Category Archive: Food Police

  1. This Thanksgiving Activists Say Please Pass the Politics

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    130415_CCF_ChickenWings_picA big story this Thanksgiving is the invasion of the political into every nook and cranny of American family life. National organizations promoting healthcare reform and gun control have distributed talking points to their supporters to make the potentially enjoyable mealtime conversation more contentious and political. In turning Turkey Day into Politics Day, these groups are actually taking their tactical cues from food activists like the vegan animal liberation groups People for the Ethical Treatment of Animals (PETA) and Humane Society of the United States (HSUS) and their anti-food ilk.

    The distasteful and desperate move of politicizing of the holidays doesn’t mean that the anti-food crowd has given up, of course. On the contrary, new activists are joining in the dinner-spoiling “fun” and the usual suspects are up to their old tricks. Here’s a list of the food activists trying to turn Thanksgiving conversation into propaganda lessons.

    Whether the activists trying to invade your Thanksgiving dinner are national politicians or evangelical vegetarians, the holiday should be a time for reflection and thanks-giving, not political harangues. Our advice is pass the potatoes instead of the politics, whatever they happen to be.

  2. A Vegan Manifesto Wearing a Weight-Loss Halo

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    Neal Barnard, president of the deceptively named “Physicians Committee” for Responsible Medicine (PCRM), is hitting the road this month on a book tour to promote his 21-Day Weight Loss Kickstart program. The casual observer might think this is yet another hardcover to fill up the self-help section. But if you know a thing or two about PCRM (or weight loss, for that matter), you’ll quickly realize that – much like Barnard’s group – this book is not what it seems.

    To begin by judging the book by its orange cover, the program purports to “boost metabolism, lower cholesterol, and dramatically improve your health.” It does not mention that to achieve such lofty health goals, Barnard’s program mandates giving up milk, eggs, salmon, shrimp, chicken breast, pork, and dozens of other low-calorie lean protein sources that are part of the typical weight-loss canon. There’s also no credible evidence that a diet that contains meat and dairy poses any undue health risk, though it could lead to serious vitamin deficiencies.

    Sound like strange advice from a weight-loss doctor? That might be because he is not a registered nutritionist or bariatric surgeon but a psychiatrist by training.

    So why doesn’t Barnard come out and admit on the cover that this book is just another vegan manifesto wearing a veneer of health? It’s the same reason PCRM doesn’t openly advertise its past links to PETA and to FBI-designated domestic animal-rights terrorist groups: because that would expose the group’s true animal-rights agenda. (Barnard himself has been PETA’s medical advisor and president of the PETA Foundation. We bet that didn’t make it onto the book jacket, either.)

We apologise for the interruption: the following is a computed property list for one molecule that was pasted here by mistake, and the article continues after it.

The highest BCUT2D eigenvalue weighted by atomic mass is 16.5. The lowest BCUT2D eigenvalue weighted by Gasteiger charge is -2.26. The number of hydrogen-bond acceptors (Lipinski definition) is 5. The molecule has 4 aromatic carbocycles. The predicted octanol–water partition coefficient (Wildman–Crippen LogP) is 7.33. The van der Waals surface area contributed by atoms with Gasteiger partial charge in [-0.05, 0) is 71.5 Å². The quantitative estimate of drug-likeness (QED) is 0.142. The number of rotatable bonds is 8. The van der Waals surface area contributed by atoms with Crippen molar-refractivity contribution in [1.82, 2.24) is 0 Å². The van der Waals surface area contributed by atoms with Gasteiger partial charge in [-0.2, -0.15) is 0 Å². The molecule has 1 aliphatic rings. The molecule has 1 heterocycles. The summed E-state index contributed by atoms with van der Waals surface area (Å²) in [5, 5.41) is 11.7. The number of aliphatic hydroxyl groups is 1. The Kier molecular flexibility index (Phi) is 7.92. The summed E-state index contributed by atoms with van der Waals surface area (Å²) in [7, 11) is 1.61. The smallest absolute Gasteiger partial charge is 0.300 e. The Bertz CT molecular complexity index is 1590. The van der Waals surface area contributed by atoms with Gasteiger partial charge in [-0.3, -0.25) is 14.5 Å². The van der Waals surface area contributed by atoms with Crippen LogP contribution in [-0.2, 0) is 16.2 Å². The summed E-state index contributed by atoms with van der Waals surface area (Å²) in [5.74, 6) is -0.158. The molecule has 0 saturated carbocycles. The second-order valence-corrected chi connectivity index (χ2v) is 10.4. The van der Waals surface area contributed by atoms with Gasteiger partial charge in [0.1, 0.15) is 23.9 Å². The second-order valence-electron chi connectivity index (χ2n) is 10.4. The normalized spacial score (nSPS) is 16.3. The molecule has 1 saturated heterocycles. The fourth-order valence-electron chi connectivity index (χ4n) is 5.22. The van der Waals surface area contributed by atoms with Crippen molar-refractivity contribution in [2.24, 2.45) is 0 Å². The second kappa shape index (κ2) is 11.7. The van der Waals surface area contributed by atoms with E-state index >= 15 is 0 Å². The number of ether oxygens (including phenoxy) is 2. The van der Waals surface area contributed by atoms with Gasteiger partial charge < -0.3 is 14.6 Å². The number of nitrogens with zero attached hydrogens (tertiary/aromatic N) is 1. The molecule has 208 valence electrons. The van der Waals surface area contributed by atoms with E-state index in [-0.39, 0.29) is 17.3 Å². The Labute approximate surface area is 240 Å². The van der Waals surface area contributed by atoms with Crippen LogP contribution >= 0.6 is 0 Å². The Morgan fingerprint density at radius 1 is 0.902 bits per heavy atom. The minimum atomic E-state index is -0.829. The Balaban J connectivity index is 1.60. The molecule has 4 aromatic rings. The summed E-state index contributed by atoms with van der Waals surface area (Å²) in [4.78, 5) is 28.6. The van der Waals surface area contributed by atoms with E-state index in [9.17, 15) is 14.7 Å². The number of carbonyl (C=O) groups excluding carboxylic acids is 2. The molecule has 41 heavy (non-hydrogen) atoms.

And finally, we believe the majority of people picking up this book as a quick fix will be sorely disappointed in the results. Long-term weight management requires a total lifestyle approach – not a scientifically flimsy diet you only have to stick to for 21 days. And that is ultimately what makes this just another weight-loss gimmick that will line the bargain bin in a few months.

  3. Dr. Oz: Animal Rights Activist?

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    Daytime television’s self-promoting “YOU Doc” Dr. Mehmet Oz entertained us Wednesday with his assault on meat and dairy, offering up his talk show's couch to a vegan activist group that twists medical research to claim non-tofu proteins come with major health risks.

    In typical Oz fashion, he promised to tell his audience what they “need to avoid in order to avoid getting cancer and heart disease.” And who better to fill everybody in than Neal Barnard?


    Barnard, for the unfamiliar, is president of the PETA-linked “Physicians Committee” for Responsible Medicine (PCRM), which gets most of its funding from a single wealthy animal-rights activist in Florida. Barnard, who has called cheese “dairy crack” and tried to sue milk companies for causing “pain and suffering” to lactose intolerant Americans, predictably railed against non-PETA-approved diets.

    Oz promoted his guest’s agenda as “a different way of thinking about what you do in your day-to-day life.” Yes, we suppose that’s true. Barnard’s past claim that “to give a child animal products is a form of child abuse” is certainly, um… different. And Oz never told his audience that Barnard (a non-practicing psychiatrist) was once the president of the PETA Foundation—the organization that owns PETA’s office building and pays its salaries.

    Oz helpfully suggests, “Don’t call it a diet.” And he’s right. Barnard’s advice is animal-rights ideology on a plate.

    Eating nutrient-rich vegetables and fruits is a great idea, but so is eating nutrient-rich animal products. It’s difficult to swallow a stealthily masked, ideology-fueled prescription when it’s passed off as a cancer cure-all.

    Has the good doctor (Oz, not Barnard) been fooled or is he a willing accomplice?